Development impact bonds: fad or the future?
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Safeena Husain is a remarkable woman. As head of the award-winning Indian NGO Educate Girls, her vision is for India to become a country where girls enjoy equal opportunities. It was this vision and her desire to deepen her organization’s impact that led us into conversations about partnering to trial a new financing model, the Development Impact Bond.

This new instrument is still in its infancy, but builds on the experience of Social Impact Bonds or SIBs being used by governments to fund social programs in a handful of countries. It is different from traditional forms of development assistance as it is 100 percent focused on the outcomes of a program – and upfront investors only get their money back if the results are achieved. If DIBs work, it could unlock new revenue streams from the private sector to fund high quality global development projects around the world. 

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At UBS Optimus Foundation, this project meets our mission on improving the lives of vulnerable children and leverages our access to the resources of UBS, the world's largest wealth manager. Today’s release of the year-one results of the world's first DIB shows promise; we are on track to meet ambitious three-year targets. This will allow repayment of our initial investment plus a performance-related ‘bonus’ to Educate Girls. Most importantly, the program is delivering social returns by closing the gender gap in education and improving children’s learning levels.   

At the heart of the DIB is the idea of pay-for-performance against defined metrics: improving enrollment levels and educational outcomes in English, Hindi and maths for 15,000 children, 9,000 of them girls. This is the job of Educate Girls as the implementer. The UBS Optimus Foundation is the investor, providing the working capital for the project. At the end of the three-year program, our initial investment will be paid back by the outcome payer, in this case the Children’s Investment Fund Foundation (CIFF). CIFF will pay a fixed rate of interest depending on targets achieved. Educate Girls will also receive a bonus payment if it achieves its targets.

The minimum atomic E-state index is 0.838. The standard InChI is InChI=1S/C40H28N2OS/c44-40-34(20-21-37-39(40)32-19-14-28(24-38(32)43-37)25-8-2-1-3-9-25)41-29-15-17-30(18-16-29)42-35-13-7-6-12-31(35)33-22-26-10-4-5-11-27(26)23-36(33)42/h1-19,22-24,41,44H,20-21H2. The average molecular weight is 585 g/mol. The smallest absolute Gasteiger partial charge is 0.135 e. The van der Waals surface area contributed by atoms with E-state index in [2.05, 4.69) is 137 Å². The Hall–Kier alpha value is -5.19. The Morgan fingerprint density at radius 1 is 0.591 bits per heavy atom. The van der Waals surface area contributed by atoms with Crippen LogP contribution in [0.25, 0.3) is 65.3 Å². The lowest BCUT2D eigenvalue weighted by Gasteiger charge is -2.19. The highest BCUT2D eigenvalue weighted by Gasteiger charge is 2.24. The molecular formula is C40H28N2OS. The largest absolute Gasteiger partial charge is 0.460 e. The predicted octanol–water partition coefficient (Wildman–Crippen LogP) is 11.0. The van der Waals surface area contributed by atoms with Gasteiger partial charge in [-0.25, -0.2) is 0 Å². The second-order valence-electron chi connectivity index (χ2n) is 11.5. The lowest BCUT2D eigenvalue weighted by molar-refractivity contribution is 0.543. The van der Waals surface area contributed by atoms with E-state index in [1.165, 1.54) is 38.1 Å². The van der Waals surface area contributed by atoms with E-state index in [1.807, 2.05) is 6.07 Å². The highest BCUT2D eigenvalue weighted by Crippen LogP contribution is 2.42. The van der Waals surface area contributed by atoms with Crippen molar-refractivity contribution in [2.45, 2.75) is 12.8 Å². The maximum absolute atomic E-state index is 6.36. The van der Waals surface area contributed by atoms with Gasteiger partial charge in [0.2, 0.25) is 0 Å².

So are DIBs, which are currently enjoying a flurry of interest in development circles, a fad, or are they the future? We’d like to suggest, based on the evidence so far, an answer somewhere in-between.  

In the current economic climate, official funding streams are under severe pressure and the impact of overseas development assistance is routinely questioned. DIBs could be attractive to new funders who want to make investments with both financial and social returns. And the model brings with it a rigor on performance and results that could be replicated, allowing development resources to be deployed more efficiently and cost effectively.

But, we’re certainly not seeing DIBs as a panacea. They are not always the right tool but rather a complementary instrument to other sources of finance. We expect they will work most effectively where there are clear cost economies for governments or specific and measurable outcome targets. 

We have to figure out ways to bring the transaction costs required to create a DIB down. We expect that as the model becomes more common, costs should fall.  For the field to grow, we need more people equipped to design DIBs, more front-line implementers with the skills and culture to deliver them, and more large donors – even governments – who are willing to invest in a pay for outcomes model.

But the win from bringing in new sources of finance, improved government budget efficiency, and better and more cost effective performance from implementers, has tremendous potential to make scalable and lasting impact for those who need it most.  

Phyllis Costanza is CEO of the UBS Optimus Foundation